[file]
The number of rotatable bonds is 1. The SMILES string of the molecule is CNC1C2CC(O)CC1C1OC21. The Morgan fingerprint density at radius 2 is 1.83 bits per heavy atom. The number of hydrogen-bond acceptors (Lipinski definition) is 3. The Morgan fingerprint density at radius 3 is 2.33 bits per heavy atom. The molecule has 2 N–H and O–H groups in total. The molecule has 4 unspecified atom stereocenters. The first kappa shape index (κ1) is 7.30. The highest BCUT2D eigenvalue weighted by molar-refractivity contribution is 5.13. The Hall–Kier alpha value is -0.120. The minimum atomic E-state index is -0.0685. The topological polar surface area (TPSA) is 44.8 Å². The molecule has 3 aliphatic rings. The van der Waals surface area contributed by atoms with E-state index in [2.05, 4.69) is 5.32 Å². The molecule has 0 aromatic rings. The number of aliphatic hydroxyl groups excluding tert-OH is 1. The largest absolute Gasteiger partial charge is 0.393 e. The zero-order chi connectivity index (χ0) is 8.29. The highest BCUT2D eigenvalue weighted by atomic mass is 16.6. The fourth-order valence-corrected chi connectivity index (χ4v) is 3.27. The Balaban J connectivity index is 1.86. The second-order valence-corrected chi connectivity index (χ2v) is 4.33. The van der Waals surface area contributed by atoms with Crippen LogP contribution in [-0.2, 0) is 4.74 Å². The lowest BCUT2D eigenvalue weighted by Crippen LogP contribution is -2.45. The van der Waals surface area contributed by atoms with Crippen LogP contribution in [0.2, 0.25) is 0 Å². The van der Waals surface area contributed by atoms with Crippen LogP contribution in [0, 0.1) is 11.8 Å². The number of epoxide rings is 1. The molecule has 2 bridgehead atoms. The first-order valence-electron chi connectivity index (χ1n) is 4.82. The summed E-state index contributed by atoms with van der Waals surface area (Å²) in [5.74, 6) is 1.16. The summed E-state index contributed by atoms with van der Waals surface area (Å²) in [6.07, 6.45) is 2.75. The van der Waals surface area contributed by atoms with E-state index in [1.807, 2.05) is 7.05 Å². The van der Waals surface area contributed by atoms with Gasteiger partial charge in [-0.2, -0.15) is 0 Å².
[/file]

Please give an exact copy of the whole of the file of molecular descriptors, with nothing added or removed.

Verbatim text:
The number of rotatable bonds is 1. The SMILES string of the molecule is CNC1C2CC(O)CC1C1OC21. The Morgan fingerprint density at radius 2 is 1.83 bits per heavy atom. The number of hydrogen-bond acceptors (Lipinski definition) is 3. The Morgan fingerprint density at radius 3 is 2.33 bits per heavy atom. The molecule has 2 N–H and O–H groups in total. The molecule has 4 unspecified atom stereocenters. The first kappa shape index (κ1) is 7.30. The highest BCUT2D eigenvalue weighted by molar-refractivity contribution is 5.13. The Hall–Kier alpha value is -0.120. The minimum atomic E-state index is -0.0685. The topological polar surface area (TPSA) is 44.8 Å². The molecule has 3 aliphatic rings. The van der Waals surface area contributed by atoms with E-state index in [2.05, 4.69) is 5.32 Å². The molecule has 0 aromatic rings. The number of aliphatic hydroxyl groups excluding tert-OH is 1. The largest absolute Gasteiger partial charge is 0.393 e. The zero-order chi connectivity index (χ0) is 8.29. The highest BCUT2D eigenvalue weighted by atomic mass is 16.6. The fourth-order valence-corrected chi connectivity index (χ4v) is 3.27. The Balaban J connectivity index is 1.86. The second-order valence-corrected chi connectivity index (χ2v) is 4.33. The van der Waals surface area contributed by atoms with Crippen LogP contribution in [-0.2, 0) is 4.74 Å². The lowest BCUT2D eigenvalue weighted by Crippen LogP contribution is -2.45. The van der Waals surface area contributed by atoms with Crippen LogP contribution in [0.2, 0.25) is 0 Å². The van der Waals surface area contributed by atoms with Crippen LogP contribution in [0, 0.1) is 11.8 Å². The number of epoxide rings is 1. The molecule has 2 bridgehead atoms. The first-order valence-electron chi connectivity index (χ1n) is 4.82. The summed E-state index contributed by atoms with van der Waals surface area (Å²) in [5.74, 6) is 1.16. The summed E-state index contributed by atoms with van der Waals surface area (Å²) in [6.07, 6.45) is 2.75. The van der Waals surface area contributed by atoms with E-state index in [1.807, 2.05) is 7.05 Å². The van der Waals surface area contributed by atoms with Gasteiger partial charge in [-0.2, -0.15) is 0 Å².